Charged with the task of summarizing the lives of J. Hurley and Roberta Roland Hagood in a few words suitable for print publication and appropriate for posterity, my thoughts go not to their final days on this earth, but back to when we first met.
Upon reflection, I realize that when we first met in the mid 1970s, they were roughly the age I am today. Hurley retired from the Boy Scouts of America, and Roberta from a career as a placement officer for Chapman College in Orange, Calif. They moved back to their hometown to spend their retirement years, uncertain as to what they would do to fill their newly idle hours.
A committee had been formed to facilitate the publishing of a Bicentennial History Book. Hurley and Roberta volunteered to the write the book. But as Roberta would often tell the story, the committee was skeptical of their offer. The two would-be writers set out to prove their worthiness to the committee members, and were ultimately granted the privilege of compiling Hannibal’s history into “The Story of Hannibal.”
Hurley and Roberta then set out to index all of Hannibal’s historic newspapers. They compiled a system of index card cataloguing. They identified important categories in the city’s past … churches, buildings, industries, people … and when they found a newspaper article pertinent to a topic, they wrote the date and page number down on a card in the alphabetized collection. Then they commenced writing, in chronological order, the Story of Hannibal.
They did so without compensation. In the end, they purchased a few copies of the book, published by Standard Printing, as a reserve. When Jimmy Carter came to Hannibal via the Delta Queen in the 1980s, they had two extra copies left. They gave one to the president, and the other to me.
That writing project, highly respected for its historical accuracy, was just the start of their post-retirement historic research. They wrote many stories that were published in the Courier-Post, and they compiled a whole series of history books and pamphlets. Each is a treasure in itself.
In the late 1970s and early 1980s, I was writing weekly history stories for the Courier-Post, and they were writing more in-depth stories that the newspaper printed on occasion. They granted me access to their index cards, and they offered up story suggestions.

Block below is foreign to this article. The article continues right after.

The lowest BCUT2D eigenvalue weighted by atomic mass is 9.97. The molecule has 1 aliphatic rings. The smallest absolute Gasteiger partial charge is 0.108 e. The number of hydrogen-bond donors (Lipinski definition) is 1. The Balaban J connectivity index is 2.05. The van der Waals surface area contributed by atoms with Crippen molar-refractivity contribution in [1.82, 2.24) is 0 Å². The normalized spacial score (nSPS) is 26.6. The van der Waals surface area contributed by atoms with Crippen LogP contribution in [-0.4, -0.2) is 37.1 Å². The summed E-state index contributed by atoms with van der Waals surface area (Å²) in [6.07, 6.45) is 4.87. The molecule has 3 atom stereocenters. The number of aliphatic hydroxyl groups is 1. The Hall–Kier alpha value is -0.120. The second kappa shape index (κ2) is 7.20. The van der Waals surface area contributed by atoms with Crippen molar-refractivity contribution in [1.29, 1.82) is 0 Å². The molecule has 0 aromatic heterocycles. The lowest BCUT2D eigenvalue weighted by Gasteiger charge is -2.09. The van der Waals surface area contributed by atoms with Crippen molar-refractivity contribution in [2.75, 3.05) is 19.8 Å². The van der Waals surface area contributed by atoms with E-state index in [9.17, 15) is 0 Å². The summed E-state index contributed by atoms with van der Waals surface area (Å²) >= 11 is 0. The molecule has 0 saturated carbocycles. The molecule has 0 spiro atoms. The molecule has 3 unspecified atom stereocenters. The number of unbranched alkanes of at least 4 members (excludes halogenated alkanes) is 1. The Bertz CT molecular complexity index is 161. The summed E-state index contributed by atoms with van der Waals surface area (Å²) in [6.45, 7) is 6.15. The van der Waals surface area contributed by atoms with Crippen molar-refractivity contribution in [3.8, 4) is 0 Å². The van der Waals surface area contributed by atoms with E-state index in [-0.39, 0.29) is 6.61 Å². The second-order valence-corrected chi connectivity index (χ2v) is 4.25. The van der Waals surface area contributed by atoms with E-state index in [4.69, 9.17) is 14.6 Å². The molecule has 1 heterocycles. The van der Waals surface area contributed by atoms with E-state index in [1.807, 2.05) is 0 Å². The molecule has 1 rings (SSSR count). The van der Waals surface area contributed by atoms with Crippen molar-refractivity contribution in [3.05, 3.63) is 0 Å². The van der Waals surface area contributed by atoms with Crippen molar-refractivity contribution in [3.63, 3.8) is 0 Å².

If I was a little slow to respond to a suggestion, Hurley and Roberta would stop by the newspaper office and pick me up for one of our memorable field trips.
• We walked along the creek bed at Spalding, retracing the steps of early settlers – and Roberta’s relations - who visited Spalding Springs Resort.
• We visited Bear Creek Baptist Church just west of Hannibal, where I took incredible pictures before vandals set fire to the historic building.
• Then there was a house on U.S. 36 between Hannibal and Monroe City that was shaped as an octagon. Before it was torn down for highway construction, we visited the house, thus recording its history.
Hurley and Roberta truly worked as a team, deciding what topics to research, writing together, proofing each others work and facilitating publication. Hurley was a jokester and Roberta was more studious. Two lessons they taught me still stand out in my mind:
• Roberta taught me to make sure that every history fact I publish is correct, because if you make an error, people will see that error in the future and keep quoting it. Therefore, an error can become a fact.
• Hurley taught me the importance of wearing suspenders when researching. He was at the Hannibal Free Public Library, putting a bound volume of newspapers back on the shelf. As he reached up, his pants fell to the floor. From then on, he wore suspenders.
Roberta wore out an electric typewriter with all of her writing. In the early-1990s, I introduced Hurley to a word processor, which allowed him to save stories on a disk, make changes and corrections, and then reprint without retyping. He bought one just like they one I already had, so when he got tripped up by this new technology, he would dial my number and cry, “Help.”
Hurley and Roberta did all their work the old-fashioned way. They went to the source and transcribed the information. No computer. No internet. No email. No Tweets or Facebook or texts.
These two individuals did more for recording Hannibal’s history than anyone before, or after, could ever do. They recognized what was important, and saw to it that the information was preserved. And it all began after they retired and moved back to Hannibal.
Hurley was called home in 2002, and Roberta followed in March of 2014. They are back together now, at peace knowing that they made a lasting contribution with their combined work, and many friends along the way. They, just like the history stories they wrote, will be remembered.
Hagoods: The recorders of history
Mar 28, 2014 at 6:18 PM